Roses are red, violets are blue. If you were a Pokémon, I’d choose you.
Hey girl, let me get a Pikachu Jigglypuffs.
Do you want to battle? Because my balls are at the ready.
I am ready, baby.
I’d like to ride you like a Horsea.
You have such a way with words.
My Gyrados is big enough for you to ride it all day and all night.
Now we’re talking.
Do you want to play with my Poke Balls?
Are they clean?
Want to watch my Ekans evolve?
Do I ever?!
I wish you were the ground and I were a Diglett so I could be inside of you.
STD’s are like Pokemon: gotta catch ‘em all. Help me out?
Gotta catch ‘em alllllllll!
Do you want to go back to my gym and have a naked battle?
Only if your level is big enough.
Ay baby, are you a Vulpix? Because you’re a sexy fox.
Take me now.
Looking at your ass makes my bulba soar.
I often have that effect.
Hi, my name’s cock. I mean Brock.
Hi, my name is no. I mean no. No.
Can I Squirtle on your Jigglypuffs?
I have no response.
I don’t feel comfortable. Maybe it’s my anxiety, but I’m not so sure. My palms are sweaty. My breathing escalates. I feel their eyes on me. You don’t belong here, they snicker.
I pause. Well . . . Why don’t I belong here?
I’m talking about my recent visits to various comic book and gaming stores. Now, I love gaming. I’ve loved it ever since Sonic the Hedgehog came out on Sega, followed by the Crash Bandicoot and Spyro games on PlayStation1, various PlayStation 2 games, and now my PlayStation 4. I’ve gleefully wasted countless hours of my life mashing buttons and yelling with glee at the screen. I’ve finished my favourite games multiple times, and if I’m ever not responding to Facebook messages, it’s probably because I’m gaming—can’t talk, killing zombies. But for some reason, whenever I visit a nerdy store—filled with things I love dearly and would gladly spend my money on—the eyes of other patrons tell me I don’t belong.
Is it because I’m a woman?
Is it because I don’t “look like a gamer”?
Is it because I wear pretty floral dresses and bright red lipstick?
Is it because I wing my eyeliner sharp enough to cut the haters, have my nails done and carry cute handbags?
Whenever I go into these stores, I feel like I have to justify myself. I have to prove I like these things. I have to prove I’m not a poser. Because obviously, my appearance is directly linked to what things I can and can’t enjoy, and how good I am at said things.
It is not posing when a female enjoys games, anime, comic books or other like things. Believe it or not, we’re not trying to act cool to impress boys (or girls). Here’s a crazy idea: maybe we enjoy it—just like you.
Instead of judging and hating each other, we should be promoting acceptance, love, and mutual enjoyment of cool and quirky things. After all, aren’t we the same geeks that were (most likely) picked on in school? Teased for liking things that weren’t the norm? Stereotyped as nerds and weirdos?
I am a nerd. I am a geek. I’m a weirdo. And I’m a girly girl. But you know what? I’m proud of that. I love these things, and I can’t wait to experience more. And if you’re ever tempted to judge someone else, maybe you should take a good hard look at yourself. Stop looking at me with those eyes. I do belong here—F off. I can’t hear you over the sound of me winning, anyway.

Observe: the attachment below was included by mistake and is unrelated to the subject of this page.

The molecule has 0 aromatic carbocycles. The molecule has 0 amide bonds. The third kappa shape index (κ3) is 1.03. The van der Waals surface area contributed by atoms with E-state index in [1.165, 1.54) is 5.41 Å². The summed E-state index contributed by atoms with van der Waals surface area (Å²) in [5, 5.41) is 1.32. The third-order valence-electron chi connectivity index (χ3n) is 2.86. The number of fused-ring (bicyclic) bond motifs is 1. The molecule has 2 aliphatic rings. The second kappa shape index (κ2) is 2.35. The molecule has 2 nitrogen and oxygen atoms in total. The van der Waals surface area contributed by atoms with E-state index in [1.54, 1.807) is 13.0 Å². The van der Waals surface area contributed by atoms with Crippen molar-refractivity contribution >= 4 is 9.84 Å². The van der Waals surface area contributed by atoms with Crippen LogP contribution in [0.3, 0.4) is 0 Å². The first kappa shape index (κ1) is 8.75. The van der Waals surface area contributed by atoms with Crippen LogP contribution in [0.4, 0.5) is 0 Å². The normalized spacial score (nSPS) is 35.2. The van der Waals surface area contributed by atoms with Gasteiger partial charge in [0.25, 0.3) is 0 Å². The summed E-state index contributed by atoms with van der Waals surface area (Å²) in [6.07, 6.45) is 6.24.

Doctor Who’s sonic screwdriver (which doubles as a TV remote). Jon Snow’s sword from Game of Thrones. Katniss’s mockingjay pin from The Hunger Games. Dumbledore’s wand. Replicas of Dean’s beloved Impala from Supernatural. What do these things have in common? Well, they were all at Sydney’s Oz Comic-Con.
Comic-Con parades and celebrates television shows, comic books, movies and anime that have defined a generation. These are franchisees which have taught us right from wrong, to believe in ourselves, and to fight for what we love. They’ve shown us pain, they’ve shown us grief—but they’ve also shown us we are stronger than any adversary we face. To some, Comic-Con might simply seem like a bunch of nerds doing nerd-like things. Well, on behalf of “nerds”, I’d like to tell you: we’re super freaking awesome.
That being said, before last week, I was a Comic-Con virgin. And boy, Sydney did not disappoint. The normally lonely enormous Sydney Exhibition Centre was transformed into a glorious and magical wonderland of all things wacky and unique. There were hundreds—if not, thousands—of stalls with comic books, trinkets, figurines, intricate sculptures, jewellery, obscure clothing, original art works, fake weapons and things I’m not even sure how to describe. Comic-Con has everything you’re looking for, and everything you never dreamed you’d find.
Though there were a range of guest stats from much-beloved franchises, such as Luna Lovegood from Harry Potter, Bobby from Supernatural, as well as various characters and voice characters from Lord of the Rings, the Hobbit, Scrubs, Charmed, Vikings, Soul Eater, Dragon Ball and Avatar: The Last Air Bender, it was the phenomenal cosplay which took centre stage.
There was a gender-swapped version of X-Men’s Magneto, Jane from Tarzan, the TARDIS from Dr Who, a brilliant Black Widow from The Avengers, Kakashi from Naturo, and one particularly awesome Juzo from Tokyo Ghoul, as well as a few hundred Harley Quinn—with the Joker, of course. Apparently, I’m not the only one who is super-duper excited for next year’s Suicide Squad movie! There was also a pretty cute little girl dressed as Darth Vader, but I didn’t get a picture, because that would have been creepy.